From the editor's chair - Why I love Great Yarmouth

A family has fun on Great Yarmouth's seafront

A family has fun on Great Yarmouth's seafront - Credit: Visit Great Yarmouth

Great Yarmouth Mercury editor Anthony Carroll gives his views on why he loves the borough of Great Yarmouth in his new monthly column.

"Yarmouth, wonderful Yarmouth.”

So sang Ronnie Ronalde in 1956 as the entertainer penned a love letter to the resort.

And while times have changed in the town since the 1950s, Ronnie’s message still rings true today - that Great Yarmouth is the “place that has everything”, if you know where to look.

I have lived in the town since 2008 and I have learned to appreciate all it has to offer to residents and holidaymakers alike.

Great Yarmouth Mercury editor Anthony Carroll

Great Yarmouth Mercury editor Anthony Carroll - Credit: Archant

From the Golden Mile attractions, such as the Pleasure Beach and the Hippodrome, to the chip stalls on the market and the town’s Rows the resort has much to sing about, as has Gorleston and our many scenic villages.

In the summer our borough is still a top draw for holidaymakers and daytrippers and there is nothing better to see than a packed Regent Road as people head towards the seafront in their droves.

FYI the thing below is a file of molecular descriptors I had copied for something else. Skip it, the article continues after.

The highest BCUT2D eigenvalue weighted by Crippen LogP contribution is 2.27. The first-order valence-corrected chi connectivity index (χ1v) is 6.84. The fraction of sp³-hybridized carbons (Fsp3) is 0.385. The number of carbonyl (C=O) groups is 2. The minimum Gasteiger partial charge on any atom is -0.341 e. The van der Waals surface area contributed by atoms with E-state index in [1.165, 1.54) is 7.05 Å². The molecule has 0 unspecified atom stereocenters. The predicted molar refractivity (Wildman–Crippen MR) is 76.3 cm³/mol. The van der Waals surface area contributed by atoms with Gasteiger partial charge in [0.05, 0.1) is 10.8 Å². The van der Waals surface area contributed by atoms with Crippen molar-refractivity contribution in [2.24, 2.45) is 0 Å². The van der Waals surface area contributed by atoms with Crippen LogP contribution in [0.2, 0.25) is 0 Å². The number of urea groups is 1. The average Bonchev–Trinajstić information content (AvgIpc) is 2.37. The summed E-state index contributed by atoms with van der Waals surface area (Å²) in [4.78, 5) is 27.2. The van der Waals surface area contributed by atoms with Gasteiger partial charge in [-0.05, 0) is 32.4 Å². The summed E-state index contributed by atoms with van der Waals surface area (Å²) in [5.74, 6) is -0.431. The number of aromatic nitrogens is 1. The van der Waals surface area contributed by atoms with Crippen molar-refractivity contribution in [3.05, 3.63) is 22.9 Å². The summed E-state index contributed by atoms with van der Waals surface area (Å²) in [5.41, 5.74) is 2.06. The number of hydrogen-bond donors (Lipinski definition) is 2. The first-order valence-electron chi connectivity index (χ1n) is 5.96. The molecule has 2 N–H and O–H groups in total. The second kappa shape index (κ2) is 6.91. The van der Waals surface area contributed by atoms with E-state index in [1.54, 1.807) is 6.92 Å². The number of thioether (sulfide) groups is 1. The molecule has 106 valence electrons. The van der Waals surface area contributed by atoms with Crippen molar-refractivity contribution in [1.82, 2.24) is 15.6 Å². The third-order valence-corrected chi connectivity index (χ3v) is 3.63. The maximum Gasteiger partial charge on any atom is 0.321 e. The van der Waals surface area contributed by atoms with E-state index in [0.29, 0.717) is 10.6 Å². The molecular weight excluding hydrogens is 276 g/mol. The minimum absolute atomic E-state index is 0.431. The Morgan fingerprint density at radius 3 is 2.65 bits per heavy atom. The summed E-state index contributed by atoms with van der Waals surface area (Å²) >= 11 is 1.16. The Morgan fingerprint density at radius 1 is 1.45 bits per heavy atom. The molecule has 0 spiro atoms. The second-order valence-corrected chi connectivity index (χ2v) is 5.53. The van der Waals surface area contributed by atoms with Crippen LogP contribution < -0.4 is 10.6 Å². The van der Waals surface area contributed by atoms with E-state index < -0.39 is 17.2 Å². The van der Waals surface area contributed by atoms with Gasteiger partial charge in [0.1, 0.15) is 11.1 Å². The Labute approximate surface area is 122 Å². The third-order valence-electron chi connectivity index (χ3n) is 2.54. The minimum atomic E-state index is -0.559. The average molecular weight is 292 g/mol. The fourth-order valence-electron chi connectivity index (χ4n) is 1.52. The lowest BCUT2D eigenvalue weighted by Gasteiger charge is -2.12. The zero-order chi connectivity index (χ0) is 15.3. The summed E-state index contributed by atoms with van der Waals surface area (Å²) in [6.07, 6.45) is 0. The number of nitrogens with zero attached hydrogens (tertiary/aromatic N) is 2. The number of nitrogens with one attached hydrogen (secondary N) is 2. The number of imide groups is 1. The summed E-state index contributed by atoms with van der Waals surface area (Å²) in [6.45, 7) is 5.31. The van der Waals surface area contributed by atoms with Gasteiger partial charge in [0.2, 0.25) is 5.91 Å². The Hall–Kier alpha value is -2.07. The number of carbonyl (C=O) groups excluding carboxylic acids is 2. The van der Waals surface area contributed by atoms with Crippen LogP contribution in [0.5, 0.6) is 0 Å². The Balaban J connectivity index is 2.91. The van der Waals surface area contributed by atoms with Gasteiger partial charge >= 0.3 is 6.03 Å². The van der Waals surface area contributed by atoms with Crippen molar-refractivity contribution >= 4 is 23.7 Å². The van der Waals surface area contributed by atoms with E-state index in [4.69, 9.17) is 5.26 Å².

It is sometimes easy to forget the many traders, venues, hotels and bed and breakfasts who work hard at making sure everyone enjoys their stay.

St Nicholas Minster, YarmouthPicture: Nick Butcher

St Nicholas Minster, YarmouthPicture: Nick Butcher - Credit: Nick Butcher

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And there is much for people to take in, such as Gorleston’s sun-kissed beach, the towering Minster, a tour of Yarmouth’s Medieval walls, a wide range of seafront restaurants and villages such as Filby which take great pride in their appearance and character.

And Yarmouth’s offer to visitors is set to improve with its new look market and a revamped town centre and the construction of the Third River Crossing will hopefully make it easier for people to travel between the town and Gorleston to help boost the borough’s economy.

And there is another reason to praise the virtues of the borough - its people.

From charity volunteers to fabulous fundraisers there is a strong community spirit that forges strong bonds in our towns and villages.